For the first time on our many and varied travels, I was crying because I didn’t want to leave.
We were in Baños de Aqua Santa, Ecuador, this January, at the El Pedron, a peaceful, lush, well-run hotel. Our corner room had two windows with a view of the Virgin’s Falls, one of many waterfalls that pour down from the green mountains that surround this town.
The last morning we took Luca, a golden retriever, one of the six rescue dogs belonging to our hostel lady, on a walk around the town, ending at Virgin’s Falls.
Baños has more hostels than any town we’ve ever visited and no shortage of restaurants with quirky names such as Blah Blah, Café Hood, Casa Hood, and Eruption, the hostel and restaurant where we spent our first three days.
Always there for the children. Learn more:
Robert Frost wrote: “Something there is that doesn’t love a wall,” and he was right, at least about Baños! There are no walls here: people are more than neighbours, more than acquaintances, more than friends. They share, they mentor, and they are generous with their time and talents.
Story continues after photo gallery
The centre of the ex-pat and local community is Libreria Vieira, Arte Illusiones, an art supply shop, new and used bookstore for students and travellers, excellent café featuring delicious espresso concoctions, and a jewellery shop.
Nynne Noe Vivanco Vieira, who is Danish, runs the establishment with her husband Juan Diego Vivanco Vieira who creates the jewellery in an open workshop in one corner. Their children, Luca and Nova Luna, return from school to the café to play and do their homework behind the counter featuring school and art supplies. On the way home from school at about 1pm, children enter and buy a homemade chocolate for 30 – 50 cents or ask for a glass of fresh water.
The community gathers to hear talks and partake in activities such as the Saturday afternoon Art Attack, all of which are central to the spirit of this place. The theme for Art Attack on Saturday was New Beginnings and speaking of new beginnings…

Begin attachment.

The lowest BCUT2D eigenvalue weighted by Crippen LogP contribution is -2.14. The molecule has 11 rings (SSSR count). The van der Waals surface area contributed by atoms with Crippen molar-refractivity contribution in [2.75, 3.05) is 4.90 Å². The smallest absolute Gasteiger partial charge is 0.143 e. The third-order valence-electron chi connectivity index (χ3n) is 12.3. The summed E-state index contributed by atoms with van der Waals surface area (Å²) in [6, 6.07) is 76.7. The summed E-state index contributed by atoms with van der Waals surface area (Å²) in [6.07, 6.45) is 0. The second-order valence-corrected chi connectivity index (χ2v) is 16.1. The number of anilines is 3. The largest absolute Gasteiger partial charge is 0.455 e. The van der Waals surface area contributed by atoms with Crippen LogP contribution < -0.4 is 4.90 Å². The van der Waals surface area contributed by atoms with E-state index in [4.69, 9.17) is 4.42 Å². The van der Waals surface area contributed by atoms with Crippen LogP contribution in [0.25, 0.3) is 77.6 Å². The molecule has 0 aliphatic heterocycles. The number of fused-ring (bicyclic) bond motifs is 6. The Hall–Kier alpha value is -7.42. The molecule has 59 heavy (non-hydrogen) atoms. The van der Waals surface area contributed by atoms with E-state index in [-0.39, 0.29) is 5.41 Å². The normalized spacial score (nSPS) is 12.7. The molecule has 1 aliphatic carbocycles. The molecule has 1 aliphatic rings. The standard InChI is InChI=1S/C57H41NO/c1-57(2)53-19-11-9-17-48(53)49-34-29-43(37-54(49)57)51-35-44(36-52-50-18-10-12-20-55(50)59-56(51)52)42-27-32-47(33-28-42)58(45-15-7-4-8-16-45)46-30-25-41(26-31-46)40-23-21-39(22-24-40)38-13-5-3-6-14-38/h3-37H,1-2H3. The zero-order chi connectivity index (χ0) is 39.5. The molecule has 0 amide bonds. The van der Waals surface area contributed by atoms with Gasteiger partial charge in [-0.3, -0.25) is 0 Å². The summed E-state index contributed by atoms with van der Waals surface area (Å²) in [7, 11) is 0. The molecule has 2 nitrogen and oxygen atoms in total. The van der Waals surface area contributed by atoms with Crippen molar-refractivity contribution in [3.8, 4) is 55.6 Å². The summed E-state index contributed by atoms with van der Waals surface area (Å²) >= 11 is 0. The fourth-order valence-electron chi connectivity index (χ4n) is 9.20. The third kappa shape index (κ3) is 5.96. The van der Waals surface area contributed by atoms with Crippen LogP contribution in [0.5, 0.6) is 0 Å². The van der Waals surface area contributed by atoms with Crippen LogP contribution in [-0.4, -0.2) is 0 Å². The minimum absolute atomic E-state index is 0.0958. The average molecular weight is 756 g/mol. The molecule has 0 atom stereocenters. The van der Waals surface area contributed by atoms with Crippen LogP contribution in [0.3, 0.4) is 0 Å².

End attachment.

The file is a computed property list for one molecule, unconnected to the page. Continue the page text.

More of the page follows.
One morning while lounging on the couch and sipping our macchiatos, we met Robin, an ex-pat from BC who has been living here for seven years. Her husband, a welder, returns to Canada now and then to work. Robin is a supremely talented portrait artist who works in coloured pencils! Her portraits are so powerful that they inspired me to purchase a set of quality pencils and paper and begin exploring their artistic possibilities. Coloured pencils are much more portable than the acrylic paints I have used for more than 50 years.
It was a Dominican priest who encouraged the development of a spa culture here, a centre for therapeutic mineral baths fed by the many mineral sources coming from the once active volcanoes. Every second shop offers massages, facials, pedicures, and laundry services.
On the third day, we took a $1.50 taxi to Salados pools, and for $3 each we bathed in a series of thermal pools: hot, warm, lukewarm, and cold. It was a first for both of us and we thoroughly enjoyed the stimulation. They say if you go from the hot to the cold, it adds ten years to your life. We’re eager to see whether this is true.
This whole town is rejuvenating, from the friendly locals and ex-pats who share their life stories to the 360 degree vista of mountains covered with lush vegetation, to the cool, sometimes rainy weather that envelops your body and soul with well-being.
More? There’s the fruit lady who makes fresh fruit salads for $2 and serves you on tables and benches made of logs and slices of huge trees.
There’s the French retiree from Aix-La-Chapelle, who rents an apartment for $300 a month, finds everything affordable, the people friendly, and she’s not afraid of the 20-minute walk home from downtown at night.
There’s the cyclist, who spoke for two hours at Illusiones one evening. He’s cycling from Vancouver to Patagonia and is about halfway there. He’s promoting alternative tourism.
We, however, see the need for all forms and levels of tourism because without tourism, this town would be a poor shell of itself. Now it’s a vibrant, happy place where almost everyone seems to be living harmoniously and eking out a living. The locals need us for our money, and we are happy spending it here, knowing that it goes a long way in every sense.
If you’re planning on visiting, the only place to stay that we’ve discovered is our hotel, El Pedron, so silent you can almost hear the waterfall.